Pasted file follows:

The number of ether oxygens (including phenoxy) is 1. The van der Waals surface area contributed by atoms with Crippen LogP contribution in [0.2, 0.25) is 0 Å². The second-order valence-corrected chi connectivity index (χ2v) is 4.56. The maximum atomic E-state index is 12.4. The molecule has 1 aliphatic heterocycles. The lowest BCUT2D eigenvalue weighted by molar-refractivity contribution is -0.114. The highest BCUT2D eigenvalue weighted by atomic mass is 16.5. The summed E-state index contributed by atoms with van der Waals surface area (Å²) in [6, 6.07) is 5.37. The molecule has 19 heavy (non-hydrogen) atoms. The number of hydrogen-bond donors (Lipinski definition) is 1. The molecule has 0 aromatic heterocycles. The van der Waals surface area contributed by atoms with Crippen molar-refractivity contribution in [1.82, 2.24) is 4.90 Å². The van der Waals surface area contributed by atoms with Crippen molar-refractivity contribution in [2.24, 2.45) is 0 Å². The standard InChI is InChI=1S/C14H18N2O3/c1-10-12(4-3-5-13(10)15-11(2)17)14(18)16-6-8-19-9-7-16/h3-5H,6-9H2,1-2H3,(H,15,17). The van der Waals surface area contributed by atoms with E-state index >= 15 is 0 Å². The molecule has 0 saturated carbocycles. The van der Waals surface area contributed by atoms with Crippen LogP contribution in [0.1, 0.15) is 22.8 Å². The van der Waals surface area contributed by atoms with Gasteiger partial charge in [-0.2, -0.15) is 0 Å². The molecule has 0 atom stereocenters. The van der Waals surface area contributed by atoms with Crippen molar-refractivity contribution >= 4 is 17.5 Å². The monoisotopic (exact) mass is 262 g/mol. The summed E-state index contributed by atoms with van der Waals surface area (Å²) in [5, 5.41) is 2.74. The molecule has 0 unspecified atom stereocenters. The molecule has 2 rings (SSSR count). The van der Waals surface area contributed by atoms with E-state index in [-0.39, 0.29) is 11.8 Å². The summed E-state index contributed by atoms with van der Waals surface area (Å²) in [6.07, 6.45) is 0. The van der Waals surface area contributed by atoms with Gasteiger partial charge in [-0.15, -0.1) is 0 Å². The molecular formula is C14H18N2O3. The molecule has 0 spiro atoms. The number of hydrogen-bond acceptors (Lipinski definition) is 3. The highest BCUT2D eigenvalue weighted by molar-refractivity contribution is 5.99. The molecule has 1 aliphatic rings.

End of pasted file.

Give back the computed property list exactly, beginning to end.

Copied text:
The number of ether oxygens (including phenoxy) is 1. The van der Waals surface area contributed by atoms with Crippen LogP contribution in [0.2, 0.25) is 0 Å². The second-order valence-corrected chi connectivity index (χ2v) is 4.56. The maximum atomic E-state index is 12.4. The molecule has 1 aliphatic heterocycles. The lowest BCUT2D eigenvalue weighted by molar-refractivity contribution is -0.114. The highest BCUT2D eigenvalue weighted by atomic mass is 16.5. The summed E-state index contributed by atoms with van der Waals surface area (Å²) in [6, 6.07) is 5.37. The molecule has 19 heavy (non-hydrogen) atoms. The number of hydrogen-bond donors (Lipinski definition) is 1. The molecule has 0 aromatic heterocycles. The van der Waals surface area contributed by atoms with Crippen molar-refractivity contribution in [1.82, 2.24) is 4.90 Å². The van der Waals surface area contributed by atoms with Crippen molar-refractivity contribution in [2.24, 2.45) is 0 Å². The standard InChI is InChI=1S/C14H18N2O3/c1-10-12(4-3-5-13(10)15-11(2)17)14(18)16-6-8-19-9-7-16/h3-5H,6-9H2,1-2H3,(H,15,17). The van der Waals surface area contributed by atoms with E-state index >= 15 is 0 Å². The molecule has 0 saturated carbocycles. The van der Waals surface area contributed by atoms with Crippen LogP contribution in [0.1, 0.15) is 22.8 Å². The van der Waals surface area contributed by atoms with Gasteiger partial charge in [-0.2, -0.15) is 0 Å². The molecule has 0 atom stereocenters. The van der Waals surface area contributed by atoms with Crippen molar-refractivity contribution >= 4 is 17.5 Å². The monoisotopic (exact) mass is 262 g/mol. The summed E-state index contributed by atoms with van der Waals surface area (Å²) in [5, 5.41) is 2.74. The molecule has 0 unspecified atom stereocenters. The molecule has 2 rings (SSSR count). The van der Waals surface area contributed by atoms with E-state index in [-0.39, 0.29) is 11.8 Å². The summed E-state index contributed by atoms with van der Waals surface area (Å²) in [6.07, 6.45) is 0. The van der Waals surface area contributed by atoms with Gasteiger partial charge in [-0.15, -0.1) is 0 Å². The molecular formula is C14H18N2O3. The molecule has 0 spiro atoms. The number of hydrogen-bond acceptors (Lipinski definition) is 3. The highest BCUT2D eigenvalue weighted by molar-refractivity contribution is 5.99. The molecule has 1 aliphatic rings.